John Hawksworth, PwC's chief economist, commented:
"The OBR's latest fiscal sustainability report contains a wealth of useful information, but reaches broadly similar conclusions to last year's report, namely that further tax rises or spending cuts, over and above the austerity programme already announced, will be needed in 2017 or beyond to meet the upward pressure on NHS, long term care and state pensions spending from an ageing population.
"However, the OBR's estimate of the scale of the additional fiscal tightening needed in 2017/18 to get public debt back down to 40% of GDP by 2061/62 has been scaled down slightly from 1.5% of GDP (£22 billion in today's terms) in last year's report, to around 1.1% of GDP (£17 billion) in today's report. This is primarily due to the additional real spending cuts in 2016-17 announced by the Chancellor in his Autumn Statement last November, together with smaller effects from public sector occupational pension reforms and a faster planned rise in the state pension age to 67 by 2028 rather than 2036 as planned by the previous government.
"We broadly agree with the OBR's projections, although we think that health spending may rise somewhat faster than they assume in their central case in the long run due to a combination of relatively low labour productivity growth in that sector and increasing demand for publicly funded health care as medical technology advances. The OBR report also recognises the potential significance of these factors in their sensitivity analysis.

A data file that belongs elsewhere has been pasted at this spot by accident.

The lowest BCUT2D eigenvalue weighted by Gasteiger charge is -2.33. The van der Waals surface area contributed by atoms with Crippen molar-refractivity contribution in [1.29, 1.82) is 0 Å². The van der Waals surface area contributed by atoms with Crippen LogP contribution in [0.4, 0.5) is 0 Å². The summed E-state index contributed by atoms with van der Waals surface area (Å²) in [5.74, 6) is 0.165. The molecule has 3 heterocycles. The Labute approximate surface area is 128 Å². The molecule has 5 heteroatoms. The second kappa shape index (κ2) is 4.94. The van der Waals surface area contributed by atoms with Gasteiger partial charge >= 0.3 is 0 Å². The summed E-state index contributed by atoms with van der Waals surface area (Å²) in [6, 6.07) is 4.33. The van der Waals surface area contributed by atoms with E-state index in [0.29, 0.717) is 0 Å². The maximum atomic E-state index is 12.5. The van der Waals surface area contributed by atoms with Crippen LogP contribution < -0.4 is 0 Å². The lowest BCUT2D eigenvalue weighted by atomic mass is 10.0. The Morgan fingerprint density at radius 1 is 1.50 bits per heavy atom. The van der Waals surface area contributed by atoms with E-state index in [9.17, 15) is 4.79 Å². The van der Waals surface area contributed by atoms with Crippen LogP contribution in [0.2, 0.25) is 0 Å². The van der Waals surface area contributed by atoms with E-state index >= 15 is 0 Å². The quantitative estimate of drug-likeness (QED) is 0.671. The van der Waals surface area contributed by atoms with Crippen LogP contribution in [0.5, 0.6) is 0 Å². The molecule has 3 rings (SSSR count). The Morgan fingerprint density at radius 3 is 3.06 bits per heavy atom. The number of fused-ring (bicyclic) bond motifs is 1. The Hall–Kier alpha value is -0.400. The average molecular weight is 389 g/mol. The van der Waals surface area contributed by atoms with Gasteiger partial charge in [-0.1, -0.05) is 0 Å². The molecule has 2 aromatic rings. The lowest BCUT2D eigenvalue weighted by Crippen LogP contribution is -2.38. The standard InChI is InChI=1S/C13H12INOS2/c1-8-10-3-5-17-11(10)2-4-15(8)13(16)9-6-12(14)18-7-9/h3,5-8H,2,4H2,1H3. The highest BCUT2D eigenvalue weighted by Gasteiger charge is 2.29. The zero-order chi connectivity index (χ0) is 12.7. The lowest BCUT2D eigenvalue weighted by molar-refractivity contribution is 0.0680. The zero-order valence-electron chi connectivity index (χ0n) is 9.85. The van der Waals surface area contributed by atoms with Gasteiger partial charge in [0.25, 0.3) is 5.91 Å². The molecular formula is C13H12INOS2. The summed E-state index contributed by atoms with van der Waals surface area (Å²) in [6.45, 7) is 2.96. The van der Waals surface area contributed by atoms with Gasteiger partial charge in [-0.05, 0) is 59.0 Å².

"Taking account of these additional pressures on NHS spending, we estimate that the additional tax rises or spending cuts needed in 2017 or later to bring public debt back down to 40% of GDP in the long run might be around 1.7% of GDP (around £26 billion in today's terms). We estimate that this additional fiscal squeeze could be scaled back to around 1.3% of GDP (around £20 billion in today's terms) if the government was also to increase state pension age to 70 by 2050, rather than 68 as assumed in the OBR projections. The latter change would be consistent with the government's stated principle that state pension age should continue to rise beyond 2028 in line with increasing life expectancy."
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